The records at the Dungiven church where she and my 2nd great grandfather Marcus Dougherty (1794-1864) likely married only go back to 1825.

Scrolling through Find My Past's excellent Irish collection, I see that the Diamond name was very common across what is now Derry and Antrim in the north, in places like Magherafelt, Ballymoney and Coleraine. But I have no leads at all. Are there clues to Mary Ann's family in the names of her children? Was her eldest daughter Catharine named after Mary Ann's mother? Was her third born son John James named after her father? Her other children's names, Thomas, Isabella, James and Mary Louisa are names used in my Dougherty lines. Her last born son was Joseph. Could that be a name on the Diamond side?

Maybe I'll check church records in Magherafelt, Ballymoney and Coleraine for a marriage record of my 2nd great grandparents.

Another mystery is if the origins of the Diamonds in Ireland were Jewish. Did my line eventually assimilate or convert? The history of Jews in Ireland is an interesting read. A really interesting read. They were always a small community, even more so in the 21st century.

My grandfather included the name Diamond in his fourth son's name. He in turn passed it on to his own son.

Sometimes just when you think a mystery will never be solved, a crack appears in a brick wall. I'm waiting for that in my Diamond line.

The never ending story continues.....



© Margaret Dougherty 2016-2017 All rights reserved

Sunday, 5 March 2017

Immigrant Ancestor and Brick Wall -- Thomas Butler (1781-aft 1819?)

Sometimes are more challenging than others when writing about my immigrant ancestors. This is one of those times. In fact it's a brick wall.

I don't have a record of the death of my 3rd great grandfather, Thomas Butler, but he probably died in Nova Scotia after moving there with my 3rd great grandmother, Mary Southwick (1788-1865) some time after their 1806 Massachusetts marriage. Their son Samuel my 2nd great grandfather, was born in Halifax on 16 Mar 1816. That date is relied on by many researchers, but I'm still looking for more confirmation of that. Perhaps it comes from a long ago family bible.

Back to Thomas. He was born, like so many of my ancestors, on Cape Cod, in Falmouth. His parents were Captain (he was a sea captain) John Butler (1751-1794) and Parnel (also spelled as Parnal) Hatch (1759-1842). He was their eldest son. John, according to one story, was lost at sea, serving with the British Navy. Thomas was the only one of his siblings to go to Nova Scotia, so far as I know. A few years ago, I found a listing of the births of John and Parnel's children, with Thomas as the eldest listed first.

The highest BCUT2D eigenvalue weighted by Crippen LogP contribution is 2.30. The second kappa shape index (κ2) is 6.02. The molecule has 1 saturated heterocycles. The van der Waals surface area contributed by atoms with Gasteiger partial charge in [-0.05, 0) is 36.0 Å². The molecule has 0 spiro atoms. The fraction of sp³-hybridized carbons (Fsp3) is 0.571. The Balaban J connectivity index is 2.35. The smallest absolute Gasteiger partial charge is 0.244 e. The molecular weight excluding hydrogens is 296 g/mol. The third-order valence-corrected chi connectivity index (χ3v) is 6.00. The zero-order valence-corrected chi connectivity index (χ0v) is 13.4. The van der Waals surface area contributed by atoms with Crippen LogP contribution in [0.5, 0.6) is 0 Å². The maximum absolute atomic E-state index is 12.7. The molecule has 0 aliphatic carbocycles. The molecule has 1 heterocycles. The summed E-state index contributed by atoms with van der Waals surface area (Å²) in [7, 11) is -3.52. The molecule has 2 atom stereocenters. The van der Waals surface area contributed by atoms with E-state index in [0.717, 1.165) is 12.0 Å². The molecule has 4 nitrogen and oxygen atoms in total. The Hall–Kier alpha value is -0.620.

Falmouth, Massachusetts vital records, 1750-1831, v2
I've never found Nova Scotia arrival records for Thomas Butler and Mary Southwick, and I've never found a record of Thomas' death. Several researchers say that in addition to my 2nd great grandfather, Samuel, that Thomas and Mary possibly had three other sons. No surviving source information on any of them seems to exist (and I've looked), aside from their names and possible birth dates: Thomas b 1810, James b 1812 and Sames (?) b 1819. I've often thought that James and Sames are the same person. But apparently Sames does exist as a given name. James was the name of his grandfather, James Southwick, and following the generally accepted naming patterns of the time, it seems likely that this is fairly solid. But whatever happened to James Butler?

Mary Southwick Butler died in 1865, in Stewiacke, Colchester, Nova Scotia, likely in her son Samuel's home, which has always made me think that perhaps if Samuel did have brothers, they all died young.

I don't know Thomas' occupation -- was he a seaman like his father or a blacksmith like his son, or a farmer? I don't know where he died or where he's buried.

Some of my indirect Butler ancestors were United Empire Loyalists, a third cousin tells me. But not my direct Butler ancestors.

Despite all of these negatives, to end on a positive note, by fathering his son Samuel, Thomas was responsible for one of my several lines putting down Nova Scotia roots, so I do appreciate him for that. And Samuel? Well, he fathered 17 children (!) by two different wives. But that's another story for another time.

The never ending story continues.....




© Margaret Dougherty 2016-2017 All rights reserved